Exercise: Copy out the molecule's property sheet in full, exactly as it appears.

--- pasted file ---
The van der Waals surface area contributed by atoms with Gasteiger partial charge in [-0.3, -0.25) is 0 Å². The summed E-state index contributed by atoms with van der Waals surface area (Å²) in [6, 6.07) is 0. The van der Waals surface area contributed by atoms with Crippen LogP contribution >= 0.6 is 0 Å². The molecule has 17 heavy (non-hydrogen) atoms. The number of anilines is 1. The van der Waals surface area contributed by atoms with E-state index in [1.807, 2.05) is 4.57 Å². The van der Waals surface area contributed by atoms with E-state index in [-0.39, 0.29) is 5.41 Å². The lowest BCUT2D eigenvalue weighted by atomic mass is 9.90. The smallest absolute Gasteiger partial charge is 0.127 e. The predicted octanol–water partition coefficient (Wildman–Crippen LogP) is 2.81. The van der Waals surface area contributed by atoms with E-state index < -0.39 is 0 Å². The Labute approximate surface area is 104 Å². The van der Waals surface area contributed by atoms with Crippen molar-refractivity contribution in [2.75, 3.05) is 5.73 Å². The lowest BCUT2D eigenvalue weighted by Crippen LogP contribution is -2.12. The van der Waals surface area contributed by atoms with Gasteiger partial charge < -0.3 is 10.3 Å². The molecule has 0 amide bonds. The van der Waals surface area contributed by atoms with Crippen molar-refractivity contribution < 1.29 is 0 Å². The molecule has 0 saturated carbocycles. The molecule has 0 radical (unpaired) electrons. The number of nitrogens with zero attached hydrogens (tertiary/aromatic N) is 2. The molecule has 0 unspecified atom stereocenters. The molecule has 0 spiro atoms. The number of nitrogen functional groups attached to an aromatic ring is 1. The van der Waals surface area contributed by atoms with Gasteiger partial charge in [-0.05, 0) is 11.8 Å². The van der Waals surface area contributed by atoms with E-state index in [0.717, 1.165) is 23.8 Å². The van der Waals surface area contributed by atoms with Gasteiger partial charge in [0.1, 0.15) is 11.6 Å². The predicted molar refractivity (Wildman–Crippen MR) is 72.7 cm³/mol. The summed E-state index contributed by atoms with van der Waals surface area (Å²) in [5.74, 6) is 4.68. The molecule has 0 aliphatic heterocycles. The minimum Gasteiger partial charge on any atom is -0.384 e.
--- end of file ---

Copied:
The van der Waals surface area contributed by atoms with Gasteiger partial charge in [-0.3, -0.25) is 0 Å². The summed E-state index contributed by atoms with van der Waals surface area (Å²) in [6, 6.07) is 0. The van der Waals surface area contributed by atoms with Crippen LogP contribution >= 0.6 is 0 Å². The molecule has 17 heavy (non-hydrogen) atoms. The number of anilines is 1. The van der Waals surface area contributed by atoms with E-state index in [1.807, 2.05) is 4.57 Å². The van der Waals surface area contributed by atoms with E-state index in [-0.39, 0.29) is 5.41 Å². The lowest BCUT2D eigenvalue weighted by atomic mass is 9.90. The smallest absolute Gasteiger partial charge is 0.127 e. The predicted octanol–water partition coefficient (Wildman–Crippen LogP) is 2.81. The van der Waals surface area contributed by atoms with E-state index < -0.39 is 0 Å². The Labute approximate surface area is 104 Å². The van der Waals surface area contributed by atoms with Crippen molar-refractivity contribution in [2.75, 3.05) is 5.73 Å². The lowest BCUT2D eigenvalue weighted by Crippen LogP contribution is -2.12. The van der Waals surface area contributed by atoms with Gasteiger partial charge < -0.3 is 10.3 Å². The molecule has 0 amide bonds. The van der Waals surface area contributed by atoms with Crippen molar-refractivity contribution < 1.29 is 0 Å². The molecule has 0 saturated carbocycles. The molecule has 0 radical (unpaired) electrons. The number of nitrogens with zero attached hydrogens (tertiary/aromatic N) is 2. The molecule has 0 unspecified atom stereocenters. The molecule has 0 spiro atoms. The number of nitrogen functional groups attached to an aromatic ring is 1. The van der Waals surface area contributed by atoms with Gasteiger partial charge in [-0.05, 0) is 11.8 Å². The van der Waals surface area contributed by atoms with E-state index in [0.717, 1.165) is 23.8 Å². The van der Waals surface area contributed by atoms with Gasteiger partial charge in [0.1, 0.15) is 11.6 Å². The predicted molar refractivity (Wildman–Crippen MR) is 72.7 cm³/mol. The summed E-state index contributed by atoms with van der Waals surface area (Å²) in [5.74, 6) is 4.68. The molecule has 0 aliphatic heterocycles. The minimum Gasteiger partial charge on any atom is -0.384 e.